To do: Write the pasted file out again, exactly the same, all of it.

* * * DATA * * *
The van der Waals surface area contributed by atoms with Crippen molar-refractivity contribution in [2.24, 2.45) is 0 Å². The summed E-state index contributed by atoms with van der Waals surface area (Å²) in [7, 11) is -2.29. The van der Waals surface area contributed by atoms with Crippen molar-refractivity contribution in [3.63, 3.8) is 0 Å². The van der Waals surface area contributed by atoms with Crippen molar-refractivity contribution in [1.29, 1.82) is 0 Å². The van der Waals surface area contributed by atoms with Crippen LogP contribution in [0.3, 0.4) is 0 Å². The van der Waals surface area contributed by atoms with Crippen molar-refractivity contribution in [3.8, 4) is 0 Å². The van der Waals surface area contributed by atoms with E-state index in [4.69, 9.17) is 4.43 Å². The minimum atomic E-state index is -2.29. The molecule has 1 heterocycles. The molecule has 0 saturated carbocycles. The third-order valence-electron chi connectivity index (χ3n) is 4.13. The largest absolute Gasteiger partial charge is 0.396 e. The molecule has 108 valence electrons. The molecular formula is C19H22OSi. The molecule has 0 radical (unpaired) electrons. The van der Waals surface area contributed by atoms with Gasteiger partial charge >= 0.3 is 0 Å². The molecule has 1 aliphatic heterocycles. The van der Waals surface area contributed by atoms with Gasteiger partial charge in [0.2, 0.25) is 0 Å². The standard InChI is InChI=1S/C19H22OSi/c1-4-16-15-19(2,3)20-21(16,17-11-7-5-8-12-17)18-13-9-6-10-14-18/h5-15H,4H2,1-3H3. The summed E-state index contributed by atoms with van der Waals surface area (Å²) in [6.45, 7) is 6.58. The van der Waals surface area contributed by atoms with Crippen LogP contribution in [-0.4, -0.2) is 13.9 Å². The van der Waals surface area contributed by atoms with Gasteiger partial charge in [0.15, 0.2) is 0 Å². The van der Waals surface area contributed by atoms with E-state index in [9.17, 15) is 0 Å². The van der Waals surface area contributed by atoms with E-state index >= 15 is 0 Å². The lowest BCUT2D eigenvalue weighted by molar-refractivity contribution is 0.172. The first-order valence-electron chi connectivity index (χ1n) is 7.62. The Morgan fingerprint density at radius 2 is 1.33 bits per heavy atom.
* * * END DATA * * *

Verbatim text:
The van der Waals surface area contributed by atoms with Crippen molar-refractivity contribution in [2.24, 2.45) is 0 Å². The summed E-state index contributed by atoms with van der Waals surface area (Å²) in [7, 11) is -2.29. The van der Waals surface area contributed by atoms with Crippen molar-refractivity contribution in [3.63, 3.8) is 0 Å². The van der Waals surface area contributed by atoms with Crippen molar-refractivity contribution in [1.29, 1.82) is 0 Å². The van der Waals surface area contributed by atoms with Crippen LogP contribution in [0.3, 0.4) is 0 Å². The van der Waals surface area contributed by atoms with Crippen molar-refractivity contribution in [3.8, 4) is 0 Å². The van der Waals surface area contributed by atoms with E-state index in [4.69, 9.17) is 4.43 Å². The minimum atomic E-state index is -2.29. The molecule has 1 heterocycles. The molecule has 0 saturated carbocycles. The third-order valence-electron chi connectivity index (χ3n) is 4.13. The largest absolute Gasteiger partial charge is 0.396 e. The molecule has 108 valence electrons. The molecular formula is C19H22OSi. The molecule has 0 radical (unpaired) electrons. The van der Waals surface area contributed by atoms with Gasteiger partial charge >= 0.3 is 0 Å². The molecule has 1 aliphatic heterocycles. The van der Waals surface area contributed by atoms with Gasteiger partial charge in [0.2, 0.25) is 0 Å². The standard InChI is InChI=1S/C19H22OSi/c1-4-16-15-19(2,3)20-21(16,17-11-7-5-8-12-17)18-13-9-6-10-14-18/h5-15H,4H2,1-3H3. The summed E-state index contributed by atoms with van der Waals surface area (Å²) in [6.45, 7) is 6.58. The van der Waals surface area contributed by atoms with Crippen LogP contribution in [-0.4, -0.2) is 13.9 Å². The van der Waals surface area contributed by atoms with Gasteiger partial charge in [0.15, 0.2) is 0 Å². The van der Waals surface area contributed by atoms with E-state index in [9.17, 15) is 0 Å². The van der Waals surface area contributed by atoms with E-state index >= 15 is 0 Å². The lowest BCUT2D eigenvalue weighted by molar-refractivity contribution is 0.172. The first-order valence-electron chi connectivity index (χ1n) is 7.62. The Morgan fingerprint density at radius 2 is 1.33 bits per heavy atom.